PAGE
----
Repost from old blog, 11/14/2007
He got on the stop after mine; there was an empty seat next to me and I hoped and feared he would and would not take it.
He was beautiful, the kind of person I could never be – smiling, handsome, at ease. He took a seat next to another handsome man and started up a conversation with him. How? Living seemed to come so easy to others. I was a dead thing on my way to a dark house, bland meal, sleep. They smiled and talked and I didn’t understand.
He stood up one stop before mine. He said goodbye to his new friend. I decided to get off there too. A sense of freedom overtook me. Why did I have to go home? I could go anywhere I wanted to.
I followed behind him, across the parking lot. He stopped and I stopped. He reached into his bag, noticed me, turned to me.
“Hey man – you got a cigarette?”
“Uh – no. Sorry.”
“You were on the bus with me, right?”
“Yeah, I guess. I mean, I was sitting in back.”
“I saw you. Come closer – why are you standing back there?”
“I don’t know.” I walked closer to him.
“Are you doing anything right now?”
“Good – you want to check something out?”
He talked as we walked. “It’s worth it, trust me – it’s kind of a walk, but it’s worth it.”
We were going up a hill through suburban streets. Houses and patches of forest. It seemed he didn’t know exactly how to get there. We cut through yards and hedges. “It’s just up here – you see it?”
It was a water tower at the very top of the hill, ocean blue and faded in the golden-hour sunlight. It was big. It was just beyond another row of houses. “We’re so close.”
We cut through another yard. A guy was playing with his dog. He looked at us and said “You’re trespassing.”
“Sorry,” my friend said.
There was a gate around the perimeter of a small yard. Sitting in the yard was the tower, like it was just another house, just another yard; but in the center of it was this big, grandiose thing.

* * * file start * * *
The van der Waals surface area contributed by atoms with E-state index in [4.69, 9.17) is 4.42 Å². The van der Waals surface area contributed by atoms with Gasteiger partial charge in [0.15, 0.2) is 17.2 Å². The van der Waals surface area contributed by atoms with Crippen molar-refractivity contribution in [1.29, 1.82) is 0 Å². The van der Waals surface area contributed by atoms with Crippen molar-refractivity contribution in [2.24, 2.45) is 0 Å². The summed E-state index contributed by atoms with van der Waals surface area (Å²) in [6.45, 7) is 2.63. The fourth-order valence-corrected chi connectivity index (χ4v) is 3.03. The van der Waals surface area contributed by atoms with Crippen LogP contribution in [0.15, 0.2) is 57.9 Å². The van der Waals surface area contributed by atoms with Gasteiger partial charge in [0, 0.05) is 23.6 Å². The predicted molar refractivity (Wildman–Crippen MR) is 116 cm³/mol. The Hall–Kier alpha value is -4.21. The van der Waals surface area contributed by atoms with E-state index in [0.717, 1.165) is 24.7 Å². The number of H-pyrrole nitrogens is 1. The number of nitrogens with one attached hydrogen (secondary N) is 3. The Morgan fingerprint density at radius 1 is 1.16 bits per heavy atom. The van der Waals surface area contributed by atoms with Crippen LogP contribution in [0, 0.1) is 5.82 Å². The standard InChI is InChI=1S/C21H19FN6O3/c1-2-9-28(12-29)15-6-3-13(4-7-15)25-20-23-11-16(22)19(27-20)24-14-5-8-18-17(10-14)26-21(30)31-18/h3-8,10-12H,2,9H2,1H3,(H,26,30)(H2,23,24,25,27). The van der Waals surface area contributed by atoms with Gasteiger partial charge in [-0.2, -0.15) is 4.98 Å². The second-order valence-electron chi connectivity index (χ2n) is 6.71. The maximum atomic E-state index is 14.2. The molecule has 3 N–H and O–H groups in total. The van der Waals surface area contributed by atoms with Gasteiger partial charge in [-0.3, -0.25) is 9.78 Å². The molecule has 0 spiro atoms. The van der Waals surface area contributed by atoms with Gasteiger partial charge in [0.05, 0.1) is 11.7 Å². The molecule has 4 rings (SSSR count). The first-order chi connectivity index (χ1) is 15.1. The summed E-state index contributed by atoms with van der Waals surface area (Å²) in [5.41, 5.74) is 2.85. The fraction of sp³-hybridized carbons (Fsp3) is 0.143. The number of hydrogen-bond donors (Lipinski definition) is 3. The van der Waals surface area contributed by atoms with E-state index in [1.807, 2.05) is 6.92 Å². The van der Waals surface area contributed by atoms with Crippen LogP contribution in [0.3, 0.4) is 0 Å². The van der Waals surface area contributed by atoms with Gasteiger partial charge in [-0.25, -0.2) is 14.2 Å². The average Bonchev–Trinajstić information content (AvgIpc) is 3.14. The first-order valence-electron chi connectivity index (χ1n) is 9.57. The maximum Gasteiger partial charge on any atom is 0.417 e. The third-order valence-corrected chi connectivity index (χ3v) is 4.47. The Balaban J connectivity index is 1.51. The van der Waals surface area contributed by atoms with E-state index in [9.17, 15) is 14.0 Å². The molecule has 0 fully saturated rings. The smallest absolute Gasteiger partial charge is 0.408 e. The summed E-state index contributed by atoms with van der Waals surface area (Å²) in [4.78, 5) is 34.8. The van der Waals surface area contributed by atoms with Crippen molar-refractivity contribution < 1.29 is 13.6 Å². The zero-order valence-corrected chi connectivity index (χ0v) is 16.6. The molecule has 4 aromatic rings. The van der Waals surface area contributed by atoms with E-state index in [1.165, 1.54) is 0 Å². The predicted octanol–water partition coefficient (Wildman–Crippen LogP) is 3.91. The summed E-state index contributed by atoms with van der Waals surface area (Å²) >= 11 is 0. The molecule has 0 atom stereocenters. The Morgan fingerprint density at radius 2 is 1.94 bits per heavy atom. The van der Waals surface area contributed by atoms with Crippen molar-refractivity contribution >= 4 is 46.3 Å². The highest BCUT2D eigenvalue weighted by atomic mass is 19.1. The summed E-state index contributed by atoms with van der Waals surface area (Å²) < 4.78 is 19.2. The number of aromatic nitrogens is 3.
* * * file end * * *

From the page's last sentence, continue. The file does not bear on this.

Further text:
“My dad used to work for the water authority,” he said as he hopped the top of the fence. I followed. I snagged my pants on the top. “Most towers you need a ladder, but not this one.”
He grabbed on to the bottom rung and hoisted himself up. He watched me, smiling, as I did the same. The rungs were flakey blue; we got higher – I looked down and felt gloriously dizzy.
At the top was a cat walk that ran around the perimeter. The view was breathtaking. I could see the road where I’d taken the bus, the hills we’d just climbed, soundless traffic. I’d passed this tower so many times. This view was always here.
My friend met me.
“Told you,” he said, leaning right beside me so our legs were touching. I felt his hand on mine. I looked up at him. He was looking at me mischievously.
“Do you want to kiss me?” he asked. I didn’t say anything, and he bent down and touched his lips to mine. I opened for it. He tasted exotic, bitter like cigarettes.
“It’s cool that you’re not weird about kissing another guy. The way I figure, we’re in a different place up here. When we got off of that bus, we stepped into somewhere else, another dimension.” He kissed me again. We kissed for a long time.
The sun was very low. We sat on the grate and watched it.
“What made you follow me?” he asked. “You were following me, right?”
“Yes. I thought you were beautiful. I was afraid you’d sit next to me. And then you were talking to that guy, and the way you did it, so easily – it made me almost want to cry. You seemed so alive. I just wanted to be a part of that.”
“I never would have known you were beautiful if you hadn’t followed me. So thanks.”
We said goodbye. We exchanged numbers. I went back to the bus stop. A bus passed. I crossed the road and took the next one going the other way.